Technology and Program Infrastructure

Develop a Wildland Fire Specific Information Technology Network

Develop and implement a Information Technology Network that supports the Wildland Fire Mission. There are too many barriers between the existing DOI and USDA infrastructures to properly implement systems that truly support the inter-agency community.

Submitted by (@setriplett)

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9 votes
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Technology and Program Infrastructure

Aircraft for the Future

With the aging Wildland Air Tanker Fleet, more of the USA sees the need not being met when current tankers become non air worthy. I believe this should be a National Fleet including Water Scooping CL-415's that are 'loaned' and managed by other Government agencies. MN DNR has two aging CL-215's that will never be replaced by the state. But it the Federal Government owned the planes, I believe MN would be interested ...more »

Submitted by (@robert.nelson)

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0 votes
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Technology and Program Infrastructure

Digital Spray Hose System

I am developing a spray hose system that has ball valves every 200 meters. These valves allow for enabling a water curtain in selected segments of a long hose lay. Each ball valve is operated by a digital network that runs on a wire pair embedded in the hoses. The spacing could be much more than 200 meters. The hose with embedded wire already exists from All American Hose. The Dir of Engineering at Hale Products has ...more »

Submitted by (@steve.shoap)

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0 votes
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Technology and Program Infrastructure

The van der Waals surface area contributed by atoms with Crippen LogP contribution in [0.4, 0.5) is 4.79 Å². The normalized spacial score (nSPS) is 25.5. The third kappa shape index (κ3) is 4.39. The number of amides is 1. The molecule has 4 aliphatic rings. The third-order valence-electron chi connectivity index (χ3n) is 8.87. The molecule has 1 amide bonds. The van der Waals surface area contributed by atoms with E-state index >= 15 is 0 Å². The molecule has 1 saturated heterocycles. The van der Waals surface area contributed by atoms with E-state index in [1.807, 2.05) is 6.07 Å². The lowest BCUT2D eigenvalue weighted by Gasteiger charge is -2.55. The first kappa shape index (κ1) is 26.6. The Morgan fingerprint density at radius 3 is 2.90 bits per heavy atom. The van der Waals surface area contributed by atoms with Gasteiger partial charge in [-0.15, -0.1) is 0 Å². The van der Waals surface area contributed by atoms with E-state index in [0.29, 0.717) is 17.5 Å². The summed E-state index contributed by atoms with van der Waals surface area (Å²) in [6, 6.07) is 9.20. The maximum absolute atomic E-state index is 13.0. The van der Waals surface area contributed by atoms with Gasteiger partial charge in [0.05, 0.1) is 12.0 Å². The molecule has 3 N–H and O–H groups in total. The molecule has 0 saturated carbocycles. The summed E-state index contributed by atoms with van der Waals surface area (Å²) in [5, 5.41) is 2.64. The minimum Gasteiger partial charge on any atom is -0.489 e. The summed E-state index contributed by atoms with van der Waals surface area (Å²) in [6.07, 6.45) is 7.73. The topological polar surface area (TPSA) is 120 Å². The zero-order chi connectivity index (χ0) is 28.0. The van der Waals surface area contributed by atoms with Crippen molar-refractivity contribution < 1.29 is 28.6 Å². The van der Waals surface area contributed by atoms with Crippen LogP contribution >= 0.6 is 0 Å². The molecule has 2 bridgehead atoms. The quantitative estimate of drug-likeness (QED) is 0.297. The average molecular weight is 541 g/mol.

Tech Transfer

We need to come up with a practical system of tech transfer from the federal research arena to our folks on the ground inside the fed and out (state, private, local government)

Submitted by (@jim.brenner)

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9 votes
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Evolving Risk in Public and Firefighter Safety

Organizational Border Theory

The geographical interface between different jurisdictions can prove to be complex places for initial attack. Cultural and technical differences between fire organizations often lead to delays and conflicts until truly common operations are established. We need to study human behavior with regard to these border response areas and develop pro active ways of developing seamless response to emergencies (in addition to ...more »

Submitted by (@mikebenefield1)

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4 votes
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Evolving Risk in Public and Firefighter Safety

Fire Protection from the House out, rather than from the Wildland in

Research has clearly demonstrated that the most effective way to protect lives, property, and the natural environment from wildland fire is to focus directly on making communities more fire safe rather than spending millions of dollars clearing habitat far from assets at risk. This provides for long-term solutions rather than endlessly trying to modify the natural environment. Fuel treatments can provide some benefit, ...more »

Submitted by (@richardw.halsey)

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41 votes
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Evolving Risk in Public and Firefighter Safety

WUI risk for all will just get bigger & worse unless land use planning changes